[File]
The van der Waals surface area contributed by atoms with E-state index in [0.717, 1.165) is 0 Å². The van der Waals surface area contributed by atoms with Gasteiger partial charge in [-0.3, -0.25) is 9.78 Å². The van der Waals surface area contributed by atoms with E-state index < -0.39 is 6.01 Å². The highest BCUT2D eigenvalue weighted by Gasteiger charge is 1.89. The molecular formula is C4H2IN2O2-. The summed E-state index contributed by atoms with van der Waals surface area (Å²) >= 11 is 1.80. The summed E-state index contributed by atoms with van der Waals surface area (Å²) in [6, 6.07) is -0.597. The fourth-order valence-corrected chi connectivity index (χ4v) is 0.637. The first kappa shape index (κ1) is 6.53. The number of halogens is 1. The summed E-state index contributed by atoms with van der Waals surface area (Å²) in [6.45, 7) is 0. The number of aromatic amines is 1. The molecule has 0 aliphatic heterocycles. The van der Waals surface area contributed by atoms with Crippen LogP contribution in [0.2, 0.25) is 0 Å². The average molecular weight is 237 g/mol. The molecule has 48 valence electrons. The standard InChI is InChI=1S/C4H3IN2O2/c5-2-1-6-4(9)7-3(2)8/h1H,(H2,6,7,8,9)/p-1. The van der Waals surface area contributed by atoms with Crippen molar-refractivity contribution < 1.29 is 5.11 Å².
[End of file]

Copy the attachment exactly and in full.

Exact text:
The van der Waals surface area contributed by atoms with E-state index in [0.717, 1.165) is 0 Å². The van der Waals surface area contributed by atoms with Gasteiger partial charge in [-0.3, -0.25) is 9.78 Å². The van der Waals surface area contributed by atoms with E-state index < -0.39 is 6.01 Å². The highest BCUT2D eigenvalue weighted by Gasteiger charge is 1.89. The molecular formula is C4H2IN2O2-. The summed E-state index contributed by atoms with van der Waals surface area (Å²) >= 11 is 1.80. The summed E-state index contributed by atoms with van der Waals surface area (Å²) in [6, 6.07) is -0.597. The fourth-order valence-corrected chi connectivity index (χ4v) is 0.637. The first kappa shape index (κ1) is 6.53. The number of halogens is 1. The summed E-state index contributed by atoms with van der Waals surface area (Å²) in [6.45, 7) is 0. The number of aromatic amines is 1. The molecule has 0 aliphatic heterocycles. The van der Waals surface area contributed by atoms with Crippen LogP contribution in [0.2, 0.25) is 0 Å². The average molecular weight is 237 g/mol. The molecule has 48 valence electrons. The standard InChI is InChI=1S/C4H3IN2O2/c5-2-1-6-4(9)7-3(2)8/h1H,(H2,6,7,8,9)/p-1. The van der Waals surface area contributed by atoms with Crippen molar-refractivity contribution < 1.29 is 5.11 Å².